The Importance of Naming Alternate Agents in Your Estate Planning Documents

On Behalf of | Mar 1, 2023 | Estate Planning |

Establishing a Durable Power of Attorney enables you to elect a trusted individual as your agent to make critical financial decisions on your behalf once you are unable to handle your own affairs. Depending on the specifications in your document, these responsibilities may include engagement in banking and real estate transactions, pursuing tax matters or even operating a business or entity. For decisions regarding medical care, your Health Care Proxy, HIPAA release and Advanced Health Care Directive are designed to allow you to provide specific health care preferences in writing while electing health care agents to carry out your wishes. While you may have already selected reliable individuals to fill these roles, not electing contingent agents could render these documents obsolete if anything were to happen to your primary candidate.

Failing to name an alternate in any one of these documents could have dire consequences particularly if your initial agent is someone close to your age or older. Many people choose their spouse or partner to step into the role of agent. Due to age or health concerns, this sole selection may carry the risk of your agent predeceasing you or becoming incapacitated before or while serving as your agent. However unforeseen circumstances can put anyone out of commission without warning.  In which case, no one would be available to represent your interests until a conservator or guardian is elected by a court. This process can be drawn out, costly and frustrating.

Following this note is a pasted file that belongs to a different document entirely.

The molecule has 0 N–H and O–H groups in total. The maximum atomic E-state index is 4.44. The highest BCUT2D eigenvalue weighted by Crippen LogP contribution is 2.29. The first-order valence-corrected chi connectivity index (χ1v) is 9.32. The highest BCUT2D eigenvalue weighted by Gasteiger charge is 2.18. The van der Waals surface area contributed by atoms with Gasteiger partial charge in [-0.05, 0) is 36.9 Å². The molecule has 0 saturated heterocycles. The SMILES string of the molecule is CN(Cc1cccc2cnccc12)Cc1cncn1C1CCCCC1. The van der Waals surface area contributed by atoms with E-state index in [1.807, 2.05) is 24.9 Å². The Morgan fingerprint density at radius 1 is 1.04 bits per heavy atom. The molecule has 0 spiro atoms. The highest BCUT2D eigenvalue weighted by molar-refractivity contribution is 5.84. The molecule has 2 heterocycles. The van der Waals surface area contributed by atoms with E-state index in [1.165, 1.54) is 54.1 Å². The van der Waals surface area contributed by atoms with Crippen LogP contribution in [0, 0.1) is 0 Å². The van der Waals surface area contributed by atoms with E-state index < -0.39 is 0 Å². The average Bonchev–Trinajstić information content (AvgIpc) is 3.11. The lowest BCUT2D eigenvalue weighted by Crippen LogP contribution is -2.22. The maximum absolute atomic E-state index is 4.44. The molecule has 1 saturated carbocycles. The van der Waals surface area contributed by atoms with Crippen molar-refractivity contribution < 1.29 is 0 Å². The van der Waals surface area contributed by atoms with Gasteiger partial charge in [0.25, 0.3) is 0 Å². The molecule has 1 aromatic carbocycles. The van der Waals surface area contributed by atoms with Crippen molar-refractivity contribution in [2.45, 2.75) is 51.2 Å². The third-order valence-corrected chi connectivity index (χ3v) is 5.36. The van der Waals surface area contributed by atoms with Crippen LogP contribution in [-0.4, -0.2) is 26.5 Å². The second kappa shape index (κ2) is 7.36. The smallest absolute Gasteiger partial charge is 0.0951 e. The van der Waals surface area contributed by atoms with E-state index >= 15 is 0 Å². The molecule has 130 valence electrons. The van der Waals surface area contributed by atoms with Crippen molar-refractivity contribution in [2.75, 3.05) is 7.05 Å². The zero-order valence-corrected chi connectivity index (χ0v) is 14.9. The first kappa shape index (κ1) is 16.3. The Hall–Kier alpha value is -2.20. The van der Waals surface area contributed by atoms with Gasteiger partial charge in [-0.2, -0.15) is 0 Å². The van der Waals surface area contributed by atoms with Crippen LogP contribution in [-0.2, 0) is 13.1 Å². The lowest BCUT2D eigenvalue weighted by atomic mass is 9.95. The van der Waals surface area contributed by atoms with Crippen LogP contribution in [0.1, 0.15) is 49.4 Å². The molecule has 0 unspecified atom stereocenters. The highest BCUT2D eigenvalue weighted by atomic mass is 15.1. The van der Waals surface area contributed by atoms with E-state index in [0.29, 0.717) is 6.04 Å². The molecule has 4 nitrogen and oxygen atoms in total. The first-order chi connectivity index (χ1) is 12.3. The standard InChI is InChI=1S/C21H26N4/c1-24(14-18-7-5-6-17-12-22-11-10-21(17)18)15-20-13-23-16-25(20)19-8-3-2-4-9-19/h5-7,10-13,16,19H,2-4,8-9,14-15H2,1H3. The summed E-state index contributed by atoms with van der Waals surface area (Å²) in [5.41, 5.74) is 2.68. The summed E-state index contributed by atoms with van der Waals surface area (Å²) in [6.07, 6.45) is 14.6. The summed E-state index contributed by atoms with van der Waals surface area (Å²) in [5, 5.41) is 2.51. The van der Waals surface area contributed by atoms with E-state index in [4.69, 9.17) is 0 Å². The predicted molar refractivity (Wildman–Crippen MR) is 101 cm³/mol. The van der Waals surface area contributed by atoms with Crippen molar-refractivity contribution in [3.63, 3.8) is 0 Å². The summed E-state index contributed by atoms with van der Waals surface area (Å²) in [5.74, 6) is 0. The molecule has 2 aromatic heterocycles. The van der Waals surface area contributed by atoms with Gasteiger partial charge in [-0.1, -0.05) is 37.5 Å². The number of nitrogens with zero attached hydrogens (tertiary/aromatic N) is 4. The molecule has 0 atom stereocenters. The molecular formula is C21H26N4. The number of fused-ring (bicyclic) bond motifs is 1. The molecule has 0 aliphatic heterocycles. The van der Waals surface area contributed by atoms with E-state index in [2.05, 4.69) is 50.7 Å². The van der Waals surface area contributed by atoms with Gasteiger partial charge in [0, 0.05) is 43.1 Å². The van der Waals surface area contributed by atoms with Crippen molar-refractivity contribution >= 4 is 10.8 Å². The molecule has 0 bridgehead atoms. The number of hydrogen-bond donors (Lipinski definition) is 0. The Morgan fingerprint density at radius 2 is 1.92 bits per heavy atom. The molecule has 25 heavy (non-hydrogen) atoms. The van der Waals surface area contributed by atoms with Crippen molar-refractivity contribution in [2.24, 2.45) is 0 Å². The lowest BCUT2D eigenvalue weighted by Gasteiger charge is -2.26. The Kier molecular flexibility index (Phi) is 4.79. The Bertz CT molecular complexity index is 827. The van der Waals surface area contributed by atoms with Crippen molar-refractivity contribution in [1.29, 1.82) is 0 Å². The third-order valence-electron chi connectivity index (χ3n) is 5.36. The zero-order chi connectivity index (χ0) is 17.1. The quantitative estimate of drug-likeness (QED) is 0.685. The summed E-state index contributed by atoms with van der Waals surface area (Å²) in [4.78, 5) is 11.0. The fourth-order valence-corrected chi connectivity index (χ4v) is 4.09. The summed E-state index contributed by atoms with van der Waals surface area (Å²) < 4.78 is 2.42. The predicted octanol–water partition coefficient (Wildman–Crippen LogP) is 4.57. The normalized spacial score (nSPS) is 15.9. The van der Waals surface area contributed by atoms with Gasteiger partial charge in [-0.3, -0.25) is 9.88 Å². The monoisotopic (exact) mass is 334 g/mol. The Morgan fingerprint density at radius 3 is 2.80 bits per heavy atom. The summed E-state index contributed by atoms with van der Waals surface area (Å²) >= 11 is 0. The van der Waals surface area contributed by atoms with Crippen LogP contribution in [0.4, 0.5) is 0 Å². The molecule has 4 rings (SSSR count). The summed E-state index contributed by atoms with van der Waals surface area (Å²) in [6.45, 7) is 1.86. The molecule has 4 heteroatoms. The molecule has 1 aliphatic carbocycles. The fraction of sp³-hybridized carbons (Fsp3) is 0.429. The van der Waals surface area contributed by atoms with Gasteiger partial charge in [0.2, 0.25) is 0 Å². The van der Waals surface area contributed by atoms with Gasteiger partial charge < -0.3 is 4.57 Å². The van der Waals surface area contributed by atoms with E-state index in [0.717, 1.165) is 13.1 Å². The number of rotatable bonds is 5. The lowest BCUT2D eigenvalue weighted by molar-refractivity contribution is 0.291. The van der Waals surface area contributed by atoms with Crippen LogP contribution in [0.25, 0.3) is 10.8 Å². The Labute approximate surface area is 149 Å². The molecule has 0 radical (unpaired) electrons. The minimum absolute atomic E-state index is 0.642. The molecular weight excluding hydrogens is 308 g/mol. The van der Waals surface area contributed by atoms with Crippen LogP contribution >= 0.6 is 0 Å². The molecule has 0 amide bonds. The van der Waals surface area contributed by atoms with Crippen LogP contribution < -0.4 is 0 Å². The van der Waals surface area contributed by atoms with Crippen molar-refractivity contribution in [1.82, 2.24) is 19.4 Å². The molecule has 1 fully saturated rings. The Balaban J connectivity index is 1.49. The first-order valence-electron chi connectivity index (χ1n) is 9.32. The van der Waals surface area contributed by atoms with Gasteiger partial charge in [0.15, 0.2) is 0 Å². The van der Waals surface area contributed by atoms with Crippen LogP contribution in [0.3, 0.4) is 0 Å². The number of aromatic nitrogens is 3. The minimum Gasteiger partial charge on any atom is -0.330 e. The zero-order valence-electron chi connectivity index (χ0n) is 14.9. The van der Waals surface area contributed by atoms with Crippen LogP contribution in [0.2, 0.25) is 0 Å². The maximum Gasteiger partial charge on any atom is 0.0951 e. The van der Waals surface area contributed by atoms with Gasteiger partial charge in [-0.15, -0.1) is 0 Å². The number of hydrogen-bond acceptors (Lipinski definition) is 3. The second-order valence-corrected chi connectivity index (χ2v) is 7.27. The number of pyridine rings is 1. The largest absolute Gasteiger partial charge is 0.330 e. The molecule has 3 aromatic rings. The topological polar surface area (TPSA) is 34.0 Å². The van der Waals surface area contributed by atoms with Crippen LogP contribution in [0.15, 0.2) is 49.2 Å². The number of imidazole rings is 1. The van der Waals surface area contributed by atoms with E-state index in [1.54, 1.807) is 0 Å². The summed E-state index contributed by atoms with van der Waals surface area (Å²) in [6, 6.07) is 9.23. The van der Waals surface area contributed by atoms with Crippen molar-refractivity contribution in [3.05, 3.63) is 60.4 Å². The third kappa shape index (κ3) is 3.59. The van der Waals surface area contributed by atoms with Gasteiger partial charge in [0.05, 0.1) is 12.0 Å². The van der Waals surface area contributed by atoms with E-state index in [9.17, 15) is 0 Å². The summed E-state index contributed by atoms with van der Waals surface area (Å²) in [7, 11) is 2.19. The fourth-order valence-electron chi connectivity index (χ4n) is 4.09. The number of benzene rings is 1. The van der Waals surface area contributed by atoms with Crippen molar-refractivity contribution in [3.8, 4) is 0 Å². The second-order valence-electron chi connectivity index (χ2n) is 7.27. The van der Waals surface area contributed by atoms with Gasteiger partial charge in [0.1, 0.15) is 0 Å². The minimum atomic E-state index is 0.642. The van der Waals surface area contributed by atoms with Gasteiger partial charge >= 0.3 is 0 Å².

Choosing alternative options when it comes to selecting Trustees and Personal Representatives (formerly called “Executors”) is equally important. You will need to select competent, savvy, and willing individuals to properly administer any Trusts and carry out the specific instructions spelled out in your Last Will and Testament. Some people worry about assigning roles fairly amongst their children or other family members. Be cognizant that these positions aren’t all fun and games. They carry significant weight and require both dedication and integrity on the part of the individual(s). While weighing candidates, consider their age, health, overall aptitude, and geographical location. Some people may feel more comfortable electing CPAs, attorneys, or Trust companies to serve as either sole or co-fiduciaries of their estates. While additional fees apply, having the guidance and expertise of a professional can alleviate the stress and guesswork for your loved ones during a sometimes difficult and often emotional process.

At Lannik Law we encounter the “single agent without an alternative” dilemma at least once per week!

Taking a few proactive measures now with our guidance can help circumvent unnecessary red tape in the future. If you wish to add or modify agents or fiduciaries in your Estate Planning documents, visit to learn more and contact our office at 617-431-2669 to schedule an appointment today!